Tag Archives: Manor House

FINDON PLACE

“Where the house at Findon Place, or the Manor House as it used to be called, now stands, there had doubtless been a house for many hundred years, and it is probable that Edward I spent many a night here.”

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Image: Knight Frank.

Findon Place is a stunning example of classical Georgian architecture. It has an extensive and rich history and is listed Grade II* due to its architectural and historical merit. The present house was largely built in the mid-18th century by John Cheale, Norroy King at Arms. It occupies the site of the original Manor House, and some parts of the present building date back to the reign of Henry VII, if not earlier. It is now on the market at Knight Frank with a guide price of £6 million.

At the time of Edward the Confessor, the lands at Findon were in the possession of Harold, the last of the Saxon Kings, who was succeeded in the ownership of Findon (then called Fine-dune) by William de Braose, who as a kinsman of the Duke of Normandy is said to have received no fewer than forty gifts of property from William the Conqueror. At the time the estate equated to a 15,000-acre deer park.

Findon Place stayed in the hands of the Braose family until 1317 when William VIII gave the house to his daughter Aline and her husband John de Mowbray.

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The new family ownership of John de Mowbray was cut short as he was beheaded in York in 1322 after being part of the revolt against the Crown. The King granted a licence in 1324 to allow Aline, the ability to grant the manor to Hugh de Spenser.

Findon Place was then in the hands of the Crown from 1525 until 1538, when Richard Rich obtained a licence and passed on the tenure to Thomas Cromwell. During Cromwell’s ownership, a larger house was constructed over the medieval foundations. There is still evidence of one of the grand chimneys between the present kitchen and the sitting room, which is now blocked off.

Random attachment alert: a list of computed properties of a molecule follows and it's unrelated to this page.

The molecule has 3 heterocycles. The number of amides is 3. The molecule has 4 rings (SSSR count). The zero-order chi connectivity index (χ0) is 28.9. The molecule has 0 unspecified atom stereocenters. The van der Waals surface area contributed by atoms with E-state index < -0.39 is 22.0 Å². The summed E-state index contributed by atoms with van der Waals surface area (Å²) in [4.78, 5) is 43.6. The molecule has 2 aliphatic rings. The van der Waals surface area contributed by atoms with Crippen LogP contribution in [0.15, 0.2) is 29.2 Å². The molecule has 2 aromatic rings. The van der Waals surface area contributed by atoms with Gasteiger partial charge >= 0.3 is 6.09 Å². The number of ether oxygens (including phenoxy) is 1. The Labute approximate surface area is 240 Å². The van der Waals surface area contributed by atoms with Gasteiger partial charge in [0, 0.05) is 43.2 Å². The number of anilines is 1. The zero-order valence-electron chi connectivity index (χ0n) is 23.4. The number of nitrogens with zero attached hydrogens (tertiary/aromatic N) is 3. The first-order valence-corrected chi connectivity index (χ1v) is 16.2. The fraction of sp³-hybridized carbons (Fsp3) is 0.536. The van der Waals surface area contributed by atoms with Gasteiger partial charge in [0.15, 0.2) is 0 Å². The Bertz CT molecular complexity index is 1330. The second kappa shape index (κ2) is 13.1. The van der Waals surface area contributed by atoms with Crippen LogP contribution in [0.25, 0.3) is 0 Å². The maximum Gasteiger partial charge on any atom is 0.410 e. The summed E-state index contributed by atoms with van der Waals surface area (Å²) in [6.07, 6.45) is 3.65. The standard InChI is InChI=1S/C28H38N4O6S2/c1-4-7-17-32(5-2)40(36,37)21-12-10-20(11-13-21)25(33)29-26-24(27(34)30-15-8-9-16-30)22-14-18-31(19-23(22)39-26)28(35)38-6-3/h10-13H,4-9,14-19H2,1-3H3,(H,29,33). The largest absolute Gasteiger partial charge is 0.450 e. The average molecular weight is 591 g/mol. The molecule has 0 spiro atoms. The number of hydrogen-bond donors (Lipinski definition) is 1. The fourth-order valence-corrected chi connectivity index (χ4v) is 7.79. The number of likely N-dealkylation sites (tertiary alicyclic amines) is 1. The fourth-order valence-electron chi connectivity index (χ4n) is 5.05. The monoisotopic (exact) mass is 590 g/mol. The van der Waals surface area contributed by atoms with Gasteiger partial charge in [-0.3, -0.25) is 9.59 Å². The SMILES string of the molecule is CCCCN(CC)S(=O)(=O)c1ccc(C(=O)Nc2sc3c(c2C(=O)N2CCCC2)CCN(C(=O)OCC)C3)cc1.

Edward Shelley was passed the house in 1541 from Cromwell, and it remained in the Shelley family until 1604.

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Image: Knight Frank.

Coming to later times we find Findon Place held by John Cheale, Norroy King of Arms in the reign of George IV, who rebuilt most of the house before passing it to his nephew, William Green, a friend of the Sovereign who, when Prince of Wales, often visited Findon from Brighton, for the excellent shooting on the estate. Green’s devisees in trust reserved twenty acres and the sepulchral Chapel, in the Church, and sold the remainder to William Richardson.

William Richardson bought the house in the 18th Century and was married to Mary Margesson, the eldest daughter of John Margesson of Offington, who died without issue and the property was bequeathed to a cousin, William Westbrook Richardson, himself the son of Frances, second daughter of John Margesson.

It was soon after his arrival in 1787 that the house was restored, and the reception rooms rebuilt. After his death in 1801, his widow built the big room to the west end of the house.

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Image: Knight Frank.

Findon Place was later sold to Lieutenant-Colonel William George Margesson in 1872, who added a storey to the east wing, which improved the servant accommodation. He also built a reservoir holding 15,000 gallons on the hillside. However, Margesson died in 1911 and his two sons died in the First World War, leaving no heirs.